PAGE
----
It’s something you don’t hear of every day, an animal shelter helping victims of domestic violence. It's part of a program that involves two metro nonprofits.
“About 64% of those who have been abused said they would not leave their animals with their abuser, so they stayed,” said Dana McCrory, the CEO of the Oklahoma Humane Society.
She said they could not turn a blind eye to the stats, so the nonprofit took action.
“We put an animal advocate in the Family Justice Center. When someone comes in who needs help, we can help them with their animals,” said McCrory.
The shelter teams up with Palomar, the program provides victims of domestic violence with a long-term foster while they work to get into a safer environment. When it’s safe, they reunite them.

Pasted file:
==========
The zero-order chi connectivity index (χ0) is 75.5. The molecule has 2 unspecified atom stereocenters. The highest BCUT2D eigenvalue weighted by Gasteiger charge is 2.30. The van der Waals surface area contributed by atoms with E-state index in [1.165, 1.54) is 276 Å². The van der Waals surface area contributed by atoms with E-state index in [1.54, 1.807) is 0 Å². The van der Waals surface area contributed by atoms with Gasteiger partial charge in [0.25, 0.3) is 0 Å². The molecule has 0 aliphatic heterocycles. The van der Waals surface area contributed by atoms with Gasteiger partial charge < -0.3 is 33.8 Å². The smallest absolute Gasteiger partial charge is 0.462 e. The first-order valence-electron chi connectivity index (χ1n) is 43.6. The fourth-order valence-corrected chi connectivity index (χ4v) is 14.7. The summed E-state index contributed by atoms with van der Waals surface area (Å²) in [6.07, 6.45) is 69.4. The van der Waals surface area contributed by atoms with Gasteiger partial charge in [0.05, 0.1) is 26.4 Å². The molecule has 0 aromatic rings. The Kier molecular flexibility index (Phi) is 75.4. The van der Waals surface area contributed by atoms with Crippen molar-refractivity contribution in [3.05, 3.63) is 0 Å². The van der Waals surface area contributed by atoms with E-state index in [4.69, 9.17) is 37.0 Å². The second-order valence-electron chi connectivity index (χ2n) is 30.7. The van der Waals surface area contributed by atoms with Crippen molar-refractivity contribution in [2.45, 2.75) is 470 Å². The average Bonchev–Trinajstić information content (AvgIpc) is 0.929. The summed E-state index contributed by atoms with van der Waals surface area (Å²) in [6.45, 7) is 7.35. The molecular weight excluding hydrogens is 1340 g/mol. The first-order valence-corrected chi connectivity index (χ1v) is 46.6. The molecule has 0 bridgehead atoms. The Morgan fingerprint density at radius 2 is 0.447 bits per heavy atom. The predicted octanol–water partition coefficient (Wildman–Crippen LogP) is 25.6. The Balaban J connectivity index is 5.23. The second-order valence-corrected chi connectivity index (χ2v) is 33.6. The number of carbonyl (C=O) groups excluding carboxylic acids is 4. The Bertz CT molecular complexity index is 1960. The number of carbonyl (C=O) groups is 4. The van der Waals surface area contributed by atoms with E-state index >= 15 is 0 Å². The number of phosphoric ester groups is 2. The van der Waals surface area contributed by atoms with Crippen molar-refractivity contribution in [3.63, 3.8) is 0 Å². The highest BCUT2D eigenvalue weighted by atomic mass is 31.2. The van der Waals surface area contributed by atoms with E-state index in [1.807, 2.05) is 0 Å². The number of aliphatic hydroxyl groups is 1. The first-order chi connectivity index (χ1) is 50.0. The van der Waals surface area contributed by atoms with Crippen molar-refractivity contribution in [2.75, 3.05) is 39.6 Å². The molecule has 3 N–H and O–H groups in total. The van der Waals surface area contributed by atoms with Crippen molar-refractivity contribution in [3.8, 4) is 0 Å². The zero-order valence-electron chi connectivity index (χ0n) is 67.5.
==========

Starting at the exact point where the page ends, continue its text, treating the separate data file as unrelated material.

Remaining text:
“The family is not complete until the animals are back and so that completion, bringing that whole circle back is moving beyond words,” she said.
Destanee Ratley who is also a part of the program said it is difficult to find people who can foster for 2-3 months especially knowing these animals already have homes.
“We provide all of the food, the beds, the bowls everything like that. They just give them a temporary home to stay in until they get reunited with their families,” said Ratley, the Foster Concierge.
Right now, they have 14 fosters with animals and still need 16 additional volunteers.
“We currently have animals waiting to go to a foster which means that the victim could be staying with the abuser until that need can be met,” said McCrory.
Those that are interested should contact the Oklahoma Humane Society.
The humane society also provides free medical support for the animals.